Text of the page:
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Swine flu to hit world's poor harder: WHO

Spain also tried to stop the virus in its tracks by quaranting soldiers at a military school near Madrid after 11 of them fell ill with suspected cases of the virus.

world Updated: May 22, 2009 19:58 IST

Global health chiefs warned on Friday that swine flu could soon hit much harder in the world's poorest countries and its spread in Asia was in danger of accelerating with the change of season.

As scores more new cases were reported in countries ranging from the United States to Japan, the head of the UN's World Health Organisation said A(H1N1) was proving to be "subtle, sneaky virus."

The Philippines became the 42nd country to a report a case of A(H1N1) and Europe took stringent measures to stop the outbreak in its tracks, including the closure of high schools in Rome and quarantining of soldiers in Spain.

The WHO's latest figures put the overall number of infections worldwide at 11,168, including 86 deaths, an increase of 134 on the previous day's tally.

While the vast majority of cases have been in Mexico and the United States, the latest developments heightened the prospects the WHO could declare a fully-fledged pandemic after already having warned that one is imminent.

Officials have said they will raise the alert level from five to the maximum six only when it is clear there is sustained community transmission in a second region outside the Americas.

Speaking on the last day of the WHO's annual conference, the organisation's director general Margaret Chan said poor countries which had escaped the worst of the virus could yet find themselves in the eye of the storm.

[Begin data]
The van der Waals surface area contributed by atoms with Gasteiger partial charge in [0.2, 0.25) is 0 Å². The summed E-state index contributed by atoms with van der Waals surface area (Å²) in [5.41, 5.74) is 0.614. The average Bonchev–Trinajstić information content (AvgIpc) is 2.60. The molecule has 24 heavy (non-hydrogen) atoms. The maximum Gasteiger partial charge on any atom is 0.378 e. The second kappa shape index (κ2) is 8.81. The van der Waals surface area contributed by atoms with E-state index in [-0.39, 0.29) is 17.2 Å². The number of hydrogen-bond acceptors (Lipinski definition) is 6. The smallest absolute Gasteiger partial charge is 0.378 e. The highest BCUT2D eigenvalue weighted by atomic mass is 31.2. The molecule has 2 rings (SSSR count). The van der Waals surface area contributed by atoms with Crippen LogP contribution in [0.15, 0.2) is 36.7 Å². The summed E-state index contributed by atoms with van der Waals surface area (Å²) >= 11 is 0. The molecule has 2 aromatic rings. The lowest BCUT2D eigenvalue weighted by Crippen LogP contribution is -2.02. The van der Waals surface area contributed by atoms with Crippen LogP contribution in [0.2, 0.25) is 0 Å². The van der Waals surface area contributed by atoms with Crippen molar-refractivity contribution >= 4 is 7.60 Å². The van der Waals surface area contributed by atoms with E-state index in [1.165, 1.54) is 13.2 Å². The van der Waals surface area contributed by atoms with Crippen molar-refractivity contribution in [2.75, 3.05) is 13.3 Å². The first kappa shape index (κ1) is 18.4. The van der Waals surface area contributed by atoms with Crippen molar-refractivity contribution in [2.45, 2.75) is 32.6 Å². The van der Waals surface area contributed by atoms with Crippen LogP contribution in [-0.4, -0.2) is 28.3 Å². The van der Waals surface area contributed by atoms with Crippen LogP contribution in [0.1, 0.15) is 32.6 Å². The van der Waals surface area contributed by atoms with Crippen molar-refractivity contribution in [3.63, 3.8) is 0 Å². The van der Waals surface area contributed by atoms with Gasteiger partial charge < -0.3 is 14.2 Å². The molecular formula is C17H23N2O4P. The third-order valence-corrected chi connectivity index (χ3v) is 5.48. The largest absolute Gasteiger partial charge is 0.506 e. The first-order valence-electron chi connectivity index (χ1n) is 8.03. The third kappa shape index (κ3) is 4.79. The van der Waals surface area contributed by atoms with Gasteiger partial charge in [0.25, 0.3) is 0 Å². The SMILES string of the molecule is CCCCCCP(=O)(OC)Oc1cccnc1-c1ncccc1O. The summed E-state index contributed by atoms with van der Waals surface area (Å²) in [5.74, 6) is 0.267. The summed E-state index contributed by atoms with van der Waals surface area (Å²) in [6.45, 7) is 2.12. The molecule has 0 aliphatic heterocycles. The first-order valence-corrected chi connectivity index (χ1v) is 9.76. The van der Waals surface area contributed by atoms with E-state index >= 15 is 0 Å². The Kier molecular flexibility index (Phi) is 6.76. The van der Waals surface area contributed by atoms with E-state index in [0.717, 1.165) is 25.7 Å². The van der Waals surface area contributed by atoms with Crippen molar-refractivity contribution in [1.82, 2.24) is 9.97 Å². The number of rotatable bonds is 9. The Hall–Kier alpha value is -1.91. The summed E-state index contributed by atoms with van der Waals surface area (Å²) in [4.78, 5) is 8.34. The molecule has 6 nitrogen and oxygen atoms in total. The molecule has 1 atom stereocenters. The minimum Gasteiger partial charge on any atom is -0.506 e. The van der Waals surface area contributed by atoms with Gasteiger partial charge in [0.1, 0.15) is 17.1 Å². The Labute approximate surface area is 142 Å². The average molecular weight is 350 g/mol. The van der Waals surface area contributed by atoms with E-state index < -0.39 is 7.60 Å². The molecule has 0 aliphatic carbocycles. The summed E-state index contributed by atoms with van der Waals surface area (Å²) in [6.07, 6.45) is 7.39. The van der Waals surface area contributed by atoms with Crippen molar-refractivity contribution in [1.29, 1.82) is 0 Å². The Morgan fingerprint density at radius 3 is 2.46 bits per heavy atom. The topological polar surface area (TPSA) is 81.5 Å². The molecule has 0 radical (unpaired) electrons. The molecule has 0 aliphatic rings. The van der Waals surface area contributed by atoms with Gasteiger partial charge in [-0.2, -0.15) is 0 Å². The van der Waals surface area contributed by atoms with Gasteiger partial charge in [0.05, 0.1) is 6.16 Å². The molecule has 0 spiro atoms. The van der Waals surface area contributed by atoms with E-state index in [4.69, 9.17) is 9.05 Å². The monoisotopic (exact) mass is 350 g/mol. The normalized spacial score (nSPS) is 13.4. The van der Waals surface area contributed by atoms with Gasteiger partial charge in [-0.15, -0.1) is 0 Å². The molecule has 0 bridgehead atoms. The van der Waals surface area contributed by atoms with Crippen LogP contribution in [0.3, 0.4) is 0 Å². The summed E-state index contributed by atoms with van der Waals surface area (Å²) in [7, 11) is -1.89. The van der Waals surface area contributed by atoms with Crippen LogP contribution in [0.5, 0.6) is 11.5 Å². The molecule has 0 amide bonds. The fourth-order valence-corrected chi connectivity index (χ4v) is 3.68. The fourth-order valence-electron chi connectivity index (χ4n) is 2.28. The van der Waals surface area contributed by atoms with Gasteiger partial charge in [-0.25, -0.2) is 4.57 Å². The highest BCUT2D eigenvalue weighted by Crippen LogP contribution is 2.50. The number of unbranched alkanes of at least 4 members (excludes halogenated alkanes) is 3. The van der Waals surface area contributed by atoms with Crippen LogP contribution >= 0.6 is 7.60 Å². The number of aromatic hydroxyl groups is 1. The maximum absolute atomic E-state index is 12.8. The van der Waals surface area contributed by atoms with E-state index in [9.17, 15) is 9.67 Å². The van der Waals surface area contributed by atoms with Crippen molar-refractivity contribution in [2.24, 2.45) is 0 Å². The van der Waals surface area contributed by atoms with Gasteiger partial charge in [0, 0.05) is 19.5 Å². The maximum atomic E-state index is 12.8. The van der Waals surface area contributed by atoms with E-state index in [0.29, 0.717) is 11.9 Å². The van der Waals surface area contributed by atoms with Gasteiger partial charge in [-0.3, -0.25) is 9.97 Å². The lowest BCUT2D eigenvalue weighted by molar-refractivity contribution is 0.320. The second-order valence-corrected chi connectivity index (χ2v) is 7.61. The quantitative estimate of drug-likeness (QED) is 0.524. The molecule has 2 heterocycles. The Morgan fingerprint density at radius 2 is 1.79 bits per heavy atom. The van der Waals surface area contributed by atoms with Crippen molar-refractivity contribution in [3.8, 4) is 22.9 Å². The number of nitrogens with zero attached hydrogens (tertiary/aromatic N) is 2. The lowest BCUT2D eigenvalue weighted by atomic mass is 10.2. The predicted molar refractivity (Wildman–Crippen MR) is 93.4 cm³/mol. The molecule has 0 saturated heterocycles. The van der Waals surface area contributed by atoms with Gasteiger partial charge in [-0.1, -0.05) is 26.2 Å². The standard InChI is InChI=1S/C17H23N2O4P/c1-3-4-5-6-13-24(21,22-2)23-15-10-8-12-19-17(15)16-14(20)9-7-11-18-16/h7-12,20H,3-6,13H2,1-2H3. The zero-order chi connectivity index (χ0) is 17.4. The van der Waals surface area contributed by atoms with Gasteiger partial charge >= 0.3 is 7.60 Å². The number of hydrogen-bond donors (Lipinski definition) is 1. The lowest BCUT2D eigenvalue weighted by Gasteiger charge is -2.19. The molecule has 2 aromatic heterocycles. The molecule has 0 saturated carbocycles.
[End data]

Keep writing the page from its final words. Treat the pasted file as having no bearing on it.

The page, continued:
"Countries especially in the developing world, where populations are most vulnerable, should prepare to see more than the present small number of severe cases," Chan said.

"The strength of a country's health system will make the biggest difference in sickness and survival during an influenza pandemic," she added.

Although Asia, home to more than half the world's population, has yet to experience any deaths from swine flu, the growing number of cases has evoked painful memories of the 2003 SARS virus which killed more than 800 people.
China -- which bore the brunt of SARS -- recorded its sixth case of swine flu on Friday.

The number of confirmed A(H1N1) infections in Japan rose to 307, but authorities there eased some of their measures aimed at controlling the spread of swine flu, saying the virus was not as virulent as feared.

"The new influenza has strong similarities to seasonal flu," Health Minister Yoichi Masuzoe told reporters. Officials at the Manila-based WHO Western Pacific office meanwhile warned that as the southern hemisphere was about to enter its influenza season, the "factors that contribute toward the spread of (ordinary seasonal) influenza will also enable the spread of A(H1N1)."

The Australian government invoked sweeping powers which would allow for the closure of schools and public places by upping its pandemic threat level as the number of confirmed swine flu cases there reached 12.

A 10-year-old girl became the country's first case of human-to-human transmission after contracting the disease from a classmate who fell ill upon returning from a family holiday to the United States.

Two teenagers, one in Melbourne and another in Adelaide, were also diagnosed with the virus without having travelled overseas or come into contact with an identified case, prompting Canberra to escalate its pandemic management plan.

Spain also tried to stop the virus in its tracks by quaranting soldiers at a military school near Madrid after 11 of them fell ill with suspected cases of the virus.

And Italy's health ministry ordered two high schools in Rome closed after four students were found to have contracted the swine flu virus while on a recent trip to the United States.

The schools, the first to be closed in the country because of swine flu, will remain shut for a week. Deputy Health Minister Ferruccio Fazio said that all of the group of 400 students on the trip would be tested for the virus